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by JAY-Z

Released June 30, 2017 via Roc Nation

Reviewed June 30, 2022

Top tracks (based on community voting)
4:44 (70%), The Story of OJ (68%), Marcy Me (38%)

After the release of Magna Carta Holy Grail, many felt that was it for Jay-Z. He’d keep making albums, but after a four album stretch where three of those albums were Kingdom Come, Magna Carta, and Blueprint 3, it seemed all but confirmed that he didn’t have much to say anymore. At 12 studio albums and a solidified status as one of the GOATs, there was nothing wrong with calling it a day and phoning it in. But on 4:44, Jay-Z proved he wasn’t just any old legacy act; his reputation as one of the greatest ever is solidified for a reason. He evolved where many of his peers couldn’t, giving his audience a complex, introspective look into who he is, stripping away his Jay-Z persona to give us a glimpse of Shawn Carter. But the biggest reason it seemed like such a breath of fresh air is the fact that he was so willing to talk about things he’d never rapped about before: his infidelity, his regrets, acceptance of his mother’s sexuality, and more. However, No ID’s involvement is unfairly overshadowed by Jay’s renaissance of sorts. The sample-laden, soulful production—including the title track, which is arguably the greatest beat ever made—fits Jay better than a lot of the production he’d rapped over in previous years (most notably, the more trap-inspired beats he’d experimented with throughout the decade). All these creative changes being made to his output, ultimately, were a marvelous idea to remind us all of who Jay-Z really is. Even if 4:44 was his goodbye, it was a damn good send off. – Alan (9/10)

Jay Z’s 4:44 is one of his most personal and mature projects to date and a return to form for one of hip-hop’s greats. With phenomenal production from longtime collaborator No I.D., this album distinguishes itself by relying on soul samples rather than 808’s to get its sound across. Look no further than the title track to see how beautifully this method pays off. On “4:44,” a woman wails in the background, a haunting sound of heartbreak, while Jay opens up about his infidelity that Beyoncé hinted at on her album Lemonade. You can feel the pain and hurt he has caused, resulting in a masterpiece of a track that may be one of Hov’s best.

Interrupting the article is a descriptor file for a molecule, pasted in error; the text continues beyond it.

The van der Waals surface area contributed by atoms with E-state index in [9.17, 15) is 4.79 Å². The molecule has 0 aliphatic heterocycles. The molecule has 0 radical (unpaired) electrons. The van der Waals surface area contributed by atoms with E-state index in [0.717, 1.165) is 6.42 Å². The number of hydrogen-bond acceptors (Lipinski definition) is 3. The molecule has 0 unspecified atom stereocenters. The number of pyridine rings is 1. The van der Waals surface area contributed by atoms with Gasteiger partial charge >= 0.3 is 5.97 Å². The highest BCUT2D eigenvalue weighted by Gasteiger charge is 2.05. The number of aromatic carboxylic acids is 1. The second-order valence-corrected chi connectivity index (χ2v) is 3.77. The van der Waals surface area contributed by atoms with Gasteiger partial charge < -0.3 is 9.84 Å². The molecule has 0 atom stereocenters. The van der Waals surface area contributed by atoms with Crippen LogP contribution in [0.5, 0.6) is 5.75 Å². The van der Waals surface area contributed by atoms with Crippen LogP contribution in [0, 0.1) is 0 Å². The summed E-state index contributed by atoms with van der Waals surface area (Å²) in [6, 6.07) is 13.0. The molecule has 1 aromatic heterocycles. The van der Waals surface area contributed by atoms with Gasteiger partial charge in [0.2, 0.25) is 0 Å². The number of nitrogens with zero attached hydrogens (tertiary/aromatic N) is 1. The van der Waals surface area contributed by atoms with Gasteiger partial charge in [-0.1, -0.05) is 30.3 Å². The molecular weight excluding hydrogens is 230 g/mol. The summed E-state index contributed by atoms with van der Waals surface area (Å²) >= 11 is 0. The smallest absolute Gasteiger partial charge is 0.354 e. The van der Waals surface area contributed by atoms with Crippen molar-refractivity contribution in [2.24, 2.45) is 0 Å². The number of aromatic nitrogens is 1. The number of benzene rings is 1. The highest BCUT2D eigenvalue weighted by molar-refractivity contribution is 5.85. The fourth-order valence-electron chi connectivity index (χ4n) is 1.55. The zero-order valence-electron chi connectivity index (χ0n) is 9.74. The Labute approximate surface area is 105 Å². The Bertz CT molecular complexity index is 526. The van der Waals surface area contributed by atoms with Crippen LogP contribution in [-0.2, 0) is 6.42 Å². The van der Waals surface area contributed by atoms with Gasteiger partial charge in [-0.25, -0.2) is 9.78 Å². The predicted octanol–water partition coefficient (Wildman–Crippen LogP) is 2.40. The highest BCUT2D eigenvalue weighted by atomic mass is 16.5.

4:44 doesn’t sound like the Jay Z we’ve come to expect these past few years and the album is all the greater because of it. For years, Hov didn’t seem to know how to do anything but luxury raps anymore, but thankfully that isn’t the case here. On this project, Jay is mature and thoughtful while reflecting on his life and the mistakes he made. This is dad rap at its finest and nothing is off limits. Whether it's his failures as a husband, his mother coming out, or the will he is leaving his daughter, Jay covers it all.

You won’t find any bangers on this project and there are only a few features, including Frank Ocean, Damian Marley, and Jay’s mom Gloria Carter, so none of these tracks seem like they are made to be hits. However, I don’t think Jay cared about charting with 4:44. With this being his 13th solo album, Jay Z has made enough commercial records. This one's for him. – Daniel (8.5/10)

Alan: 9/10 | Ben (Synth): 9/10 | DeVán: 9/10 | Dominick: 8.5/10 | Hadley: 8.5/10

Jared: 8.5/10 | Daniel: 8.5/10 | Pax: 8.2/10 | Cam: 8/10 | Pablo: 7/10

Community Reviews:

Jay-Z gives us his most honest and brutal look into his life yet. Clean and concise, each song reflects a different feeling jigga carries with him everyday - egoism, lust, vulnerability, the want for those he loves to be happy among others. This isn’t the husting, dollar blowing man we were introduced to. This is a man broken to his core by the world around him and his personal demons of his mistakes. Through artistic maturity and integrity, Shawn channels these feelings with no filter through somewhat hazy, often broken, beat selection, vivid lavish imagery and relatable world play that paints a picture of his life and what he must do to better himself and society around him. – @frank_zygm (8/10)


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